Go to Creative Carbon Scotland

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Fertile Ground in Dunbar 25 and 26 October

This post comes to you from EcoArtScotland

 

Fertile Ground takes place on Saturday 25 and Sunday 26 October in Dunbar, East Lothian.  The event will nurture a conversation exploring creative ways to engage communities in the potential for change through public art with an environmental agenda.

PROGRAMME

Saturday 25Oct

Morning 9am: conference speakers; with refreshments and lunch

Afternoon: Sustaining Dunbar’s ‘Gathering In’ community event followed by artists presentations till 6pm

Evening 7pm: ‘Celebration of the Sea Performance’ with a starter by a foraging expert, this locally sourced starter is the opener to our seasonal supper by The Ridge. The performance will include music, poetry and readings and conversation with local marine specialists. Buy your tickets early for this event please £12.

Sunday 26Oct

Morning 10am: collective journey to the Belhaven Hospital Community Garden & Polly Tunnelfor a sensory walk; Guided Geology walk on the fossilised walk at Whitesands

Afternoon till 4pm: buffet lunch at Dunbar Town House followed by an open discussion on how environmental public arts can work for us in our location, led by Chris Freemantle.

To book follow this link  http://www.eventbrite.co.uk/o/north-light-arts-7266976227

Free creche and children’s workshop for delegates to the Saturday morning talks: please book early. Discount for EH42 postcode

For further information email: infonorthlightarts@gmail.com

Contents of Fertile Ground event leaflet including programme Fertile ground A5 leaflet inside2

ecoartscotland is a resource focused on art and ecology for artists, curators, critics, commissioners as well as scientists and policy makers. It includes ecoartscotland papers, a mix of discussions of works by artists and critical theoretical texts, and serves as a curatorial platform.

It has been established by Chris Fremantle, producer and research associate with On The Edge ResearchGray’s School of Art, The Robert Gordon University. Fremantle is a member of a number of international networks of artists, curators and others focused on art and ecology.

Go to EcoArtScotland

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Launch: “If the city were a commons” series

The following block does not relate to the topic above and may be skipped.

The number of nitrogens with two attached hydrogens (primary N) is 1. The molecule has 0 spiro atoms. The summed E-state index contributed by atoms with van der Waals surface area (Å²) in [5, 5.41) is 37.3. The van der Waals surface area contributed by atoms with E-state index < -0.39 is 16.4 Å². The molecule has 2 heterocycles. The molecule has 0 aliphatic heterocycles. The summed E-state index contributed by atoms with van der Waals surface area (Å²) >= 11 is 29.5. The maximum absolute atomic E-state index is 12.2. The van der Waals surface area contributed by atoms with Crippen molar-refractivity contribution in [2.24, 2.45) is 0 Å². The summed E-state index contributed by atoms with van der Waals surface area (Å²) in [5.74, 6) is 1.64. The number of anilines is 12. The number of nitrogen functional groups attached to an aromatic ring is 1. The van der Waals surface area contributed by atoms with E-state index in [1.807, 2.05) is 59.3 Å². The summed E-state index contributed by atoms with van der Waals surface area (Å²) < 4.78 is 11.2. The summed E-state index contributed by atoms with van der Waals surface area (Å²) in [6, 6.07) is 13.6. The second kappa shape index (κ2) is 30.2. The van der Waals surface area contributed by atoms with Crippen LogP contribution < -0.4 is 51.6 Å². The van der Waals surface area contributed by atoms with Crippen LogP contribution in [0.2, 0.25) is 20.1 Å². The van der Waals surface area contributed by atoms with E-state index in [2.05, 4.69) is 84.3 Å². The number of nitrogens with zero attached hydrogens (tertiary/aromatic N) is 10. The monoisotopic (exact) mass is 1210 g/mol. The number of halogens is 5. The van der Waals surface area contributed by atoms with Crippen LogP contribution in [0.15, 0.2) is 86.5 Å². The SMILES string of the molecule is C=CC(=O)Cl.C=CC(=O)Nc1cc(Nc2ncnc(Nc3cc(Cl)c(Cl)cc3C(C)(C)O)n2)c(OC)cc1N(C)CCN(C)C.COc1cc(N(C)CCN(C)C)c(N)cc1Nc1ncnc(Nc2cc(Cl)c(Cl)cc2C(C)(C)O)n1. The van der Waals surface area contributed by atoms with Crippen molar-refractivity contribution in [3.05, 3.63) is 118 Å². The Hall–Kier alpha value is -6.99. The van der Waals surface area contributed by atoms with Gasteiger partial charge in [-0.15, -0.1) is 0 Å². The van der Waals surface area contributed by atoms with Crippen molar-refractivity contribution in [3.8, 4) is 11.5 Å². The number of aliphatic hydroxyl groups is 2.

This post comes from Creative Carbon Scotland

creative_carbon_scotlandThis series from On Site Projects involves artists talks, workshops, field trips, residencies and reading groups. The programme is inspired by the following provocations-

“If the city were a commons what would it look like, taste like, sound like, feel like, and smell like? How would artists and other creative individuals develop their skills and hone their practice?”

The year-long programme begins on 30 September 2014, with events held fortnightly. Creative Carbon Scotland’s very own Gemma Lawrence will be speaking 11 November 2014 about the relationship between participatory art practices and sustainable development.

For more information, please visit the If the city were a commons page on OSP’s website.


Image: Dundee Live, Scottish Dance Theatre, 2011. Courtesy OSP.

The post Launch: “If the city were a commons” series appeared first on Creative Carbon Scotland.

———-

Creative Carbon Scotland is a partnership of arts organisations working to put culture at the heart of a sustainable Scotland. We believe cultural and creative organisations have a significant influencing power to help shape a sustainable Scotland for the 21st century.

In 2011 we worked with partners Festivals Edinburgh, the Federation of Scottish Threatre and Scottish Contemporary Art Network to support over thirty arts organisations to operate more sustainably.

We are now building on these achievements and working with over 70 cultural organisations across Scotland in various key areas including carbon management, behavioural change and advocacy for sustainable practice in the arts.

Our work with cultural organisations is the first step towards a wider change. Cultural organisations can influence public behaviour and attitudes about climate change through:

Changing their own behaviour;
Communicating with their audiences;
Engaging the public’s emotions, values and ideas.

Go to Creative Carbon Scotland